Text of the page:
# Introduction to graph theory/Proof of Theorem 2

A graph is a forest if and only if for every pair of distinct vertices ${\displaystyle u,v}$, there is at most one ${\displaystyle u,v}$-path.
Suppose you have a graph ${\displaystyle G}$ which is not a forest. Since a forest is defined to be a graph containing no cycles, it is clear that ${\displaystyle G}$ must have a cycle ${\displaystyle C}$. All cycles have at least three vertices. Let ${\displaystyle v_{1},v_{2},\ldots ,v_{n}}$ (with ${\displaystyle n\geq 3}$) be the vertices on ${\displaystyle C}$ in order. Then there are two distinct ${\displaystyle v_{1},v_{2}}$-paths, namely ${\displaystyle v_{1}v_{2}}$ and ${\displaystyle v_{1}v_{n}v_{n-1}\ldots v_{3}v_{2}}$.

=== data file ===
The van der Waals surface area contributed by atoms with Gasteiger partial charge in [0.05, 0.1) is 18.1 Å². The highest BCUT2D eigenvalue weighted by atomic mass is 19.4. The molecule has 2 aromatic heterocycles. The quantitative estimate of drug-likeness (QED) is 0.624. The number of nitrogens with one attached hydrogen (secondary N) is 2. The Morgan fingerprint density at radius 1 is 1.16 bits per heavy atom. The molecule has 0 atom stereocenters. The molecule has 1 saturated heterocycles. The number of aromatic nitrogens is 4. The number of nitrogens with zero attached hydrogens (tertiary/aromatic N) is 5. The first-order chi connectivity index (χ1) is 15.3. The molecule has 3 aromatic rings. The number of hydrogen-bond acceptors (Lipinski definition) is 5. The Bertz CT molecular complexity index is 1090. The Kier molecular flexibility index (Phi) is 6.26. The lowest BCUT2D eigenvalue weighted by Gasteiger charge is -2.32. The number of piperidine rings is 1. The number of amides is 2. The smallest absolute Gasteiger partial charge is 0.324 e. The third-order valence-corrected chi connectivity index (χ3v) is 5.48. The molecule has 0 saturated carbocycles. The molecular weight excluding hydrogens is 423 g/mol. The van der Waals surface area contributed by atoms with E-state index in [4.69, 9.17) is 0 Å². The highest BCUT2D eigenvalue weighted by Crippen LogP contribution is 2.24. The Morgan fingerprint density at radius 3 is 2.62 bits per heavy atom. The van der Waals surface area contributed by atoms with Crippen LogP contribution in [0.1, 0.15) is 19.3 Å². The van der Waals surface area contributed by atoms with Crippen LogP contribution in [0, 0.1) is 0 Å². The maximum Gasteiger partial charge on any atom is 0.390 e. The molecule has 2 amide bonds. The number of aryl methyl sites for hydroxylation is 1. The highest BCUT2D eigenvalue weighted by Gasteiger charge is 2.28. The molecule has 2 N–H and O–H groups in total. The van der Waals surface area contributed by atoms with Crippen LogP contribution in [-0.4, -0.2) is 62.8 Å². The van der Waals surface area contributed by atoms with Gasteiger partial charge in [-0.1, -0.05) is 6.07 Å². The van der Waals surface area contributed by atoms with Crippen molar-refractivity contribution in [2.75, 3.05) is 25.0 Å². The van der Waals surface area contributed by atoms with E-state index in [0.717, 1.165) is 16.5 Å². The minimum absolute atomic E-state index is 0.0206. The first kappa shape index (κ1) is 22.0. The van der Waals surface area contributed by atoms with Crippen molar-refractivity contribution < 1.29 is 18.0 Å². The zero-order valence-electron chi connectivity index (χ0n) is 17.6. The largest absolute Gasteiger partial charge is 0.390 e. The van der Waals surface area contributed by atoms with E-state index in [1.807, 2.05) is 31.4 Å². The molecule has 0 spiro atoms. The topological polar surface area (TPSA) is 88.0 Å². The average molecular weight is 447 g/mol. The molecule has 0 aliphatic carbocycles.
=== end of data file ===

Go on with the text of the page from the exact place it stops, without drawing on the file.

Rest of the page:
Now suppose that ${\displaystyle G}$ is a forest, but has two distinct ${\displaystyle u,v}$-paths, namely ${\displaystyle ua_{1}a_{2}\ldots a_{n}v}$ and ${\displaystyle ub_{1}b_{2}\ldots b_{m}v}$. We would like to say that these create a cycle ${\displaystyle ua_{1}\ldots a_{n}vb_{m}b_{m-1}\ldots b_{1}u}$. However, a cycle can only include each vertex once, and it is possible that one of the ${\displaystyle b_{i}}$ is equal to one of the ${\displaystyle a_{j}}$. To that end, write ${\displaystyle a_{0}=b_{0}=u}$ and ${\displaystyle a_{n+1}=b_{m+1}=v}$. Let ${\displaystyle i}$ be the largest value of ${\displaystyle i<=n}$ such that ${\displaystyle a_{i}=b_{j}}$ for some ${\displaystyle j}$. Then we find a cycle, namely ${\displaystyle a_{i}a_{i+1}\ldots a_{n}vb_{m}b_{m-1}\ldots b_{j}}$. By our choice of ${\displaystyle i}$, clearly no vertex appears more than once.